Remember when Mark Zuckerberg battled the Winklevoss Twins to determine who created Facebook? The legal process uncovered messages sent by Zuck himself in 2004 that said he wanted to “fuck them, probably in the ear.” Nice, right? Well, based on a recent drop of unredacted court filings, it looks like Facebook’s CEO has been doing the same ‘actions’ to advertisers.
On 18 February 2021, the Financial Times reported statements from some Facebook employees who believed they were promoting “deeply wrong” data about how many users advertisers could reach, and one warned that the company had counted on “revenue we should have never made” based on its inflated numbers, according to internal emails.
This information came from a newly unredacted filing from a 2018 lawsuit in California, which claims that Facebook knowingly overestimated its “potential reach” metric for advertisers, largely by failing to count out fake and duplicate accounts. The filing states that Facebook’s COO Sheryl Sandberg acknowledged problems with the metric in 2017, and product manager Yaron Fidler proposed a fix that would correct the numbers. Still, the company allegedly refused to make the changes, arguing that it would produce a “significant” impact on revenue.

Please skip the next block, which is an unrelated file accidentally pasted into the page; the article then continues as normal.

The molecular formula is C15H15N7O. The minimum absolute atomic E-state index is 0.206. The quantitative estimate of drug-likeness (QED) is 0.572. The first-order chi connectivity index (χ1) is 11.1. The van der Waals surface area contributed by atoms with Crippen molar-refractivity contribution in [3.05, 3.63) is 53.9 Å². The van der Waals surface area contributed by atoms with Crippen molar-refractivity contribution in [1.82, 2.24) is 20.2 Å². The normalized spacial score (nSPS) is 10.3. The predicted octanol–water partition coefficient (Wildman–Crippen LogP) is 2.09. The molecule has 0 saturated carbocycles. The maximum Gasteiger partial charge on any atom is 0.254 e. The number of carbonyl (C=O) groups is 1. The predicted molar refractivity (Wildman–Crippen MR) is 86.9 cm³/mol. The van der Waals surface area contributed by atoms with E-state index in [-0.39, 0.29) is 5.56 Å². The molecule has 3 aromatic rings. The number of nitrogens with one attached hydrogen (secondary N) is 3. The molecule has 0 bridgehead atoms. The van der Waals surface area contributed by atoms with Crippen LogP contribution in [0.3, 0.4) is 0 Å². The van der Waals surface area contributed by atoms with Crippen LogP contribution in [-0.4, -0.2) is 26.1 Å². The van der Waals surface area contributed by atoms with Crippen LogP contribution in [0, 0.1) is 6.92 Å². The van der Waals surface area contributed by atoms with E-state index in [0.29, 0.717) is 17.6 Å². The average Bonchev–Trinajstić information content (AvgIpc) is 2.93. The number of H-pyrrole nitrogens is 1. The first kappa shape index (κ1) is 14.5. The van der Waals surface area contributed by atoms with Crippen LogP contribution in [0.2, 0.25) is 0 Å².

“It’s revenue we should have never made given the fact it’s based on wrong data,” Fidler responded in an email. Another employee added that “the status quo in ad reach estimation and reporting is deeply wrong.” In response, Facebook has argued that the “potential reach” metric is only a free tool that doesn’t directly reflect how much a campaign will cost or who it will reach.
In one of the filing’s many gems, Facebook told advertisers it could target 100 million people aged between 18 and 34 years old in the US even though there are only 76 million people in that age group.
However, the suit cites an internal Facebook statement calling potential reach “arguably the single most important number in our ads creation interfaces” since advertisers relied on it to design ad strategies and budgets. Facebook told the Financial Times that the latest “allegations are without merit and we will vigorously defend ourselves,” and it objected to how the filing characterised the messages.
“These documents are being cherry-picked to fit the plaintiff’s narrative. ‘Potential reach’ is a helpful campaign planning tool that advertisers are never billed on. It’s an estimate and we make clear how it’s calculated in our ads interface and Help Center,” said spokesperson Joe Osborne in a statement to The Verge.
As we all know by now, this is not the first time Facebook has been accused of hurting other businesses by inflating its own numbers. The company previously faced a suit in 2016 that claimed it greatly and knowingly overestimated how much video users were watching (an error that critics say pushed online media publications toward a doomed ‘pivot to video’ strategy) resulting in layoffs and weakened newsrooms. Facebook settled that suit in 2019.
At the end of 2020, Facebook told advertisers that its “conversion lift tool” (which measures ad performance) overestimated campaign results. While Facebook has largely avoided major repercussions for its activities, it looks like the tide is turning.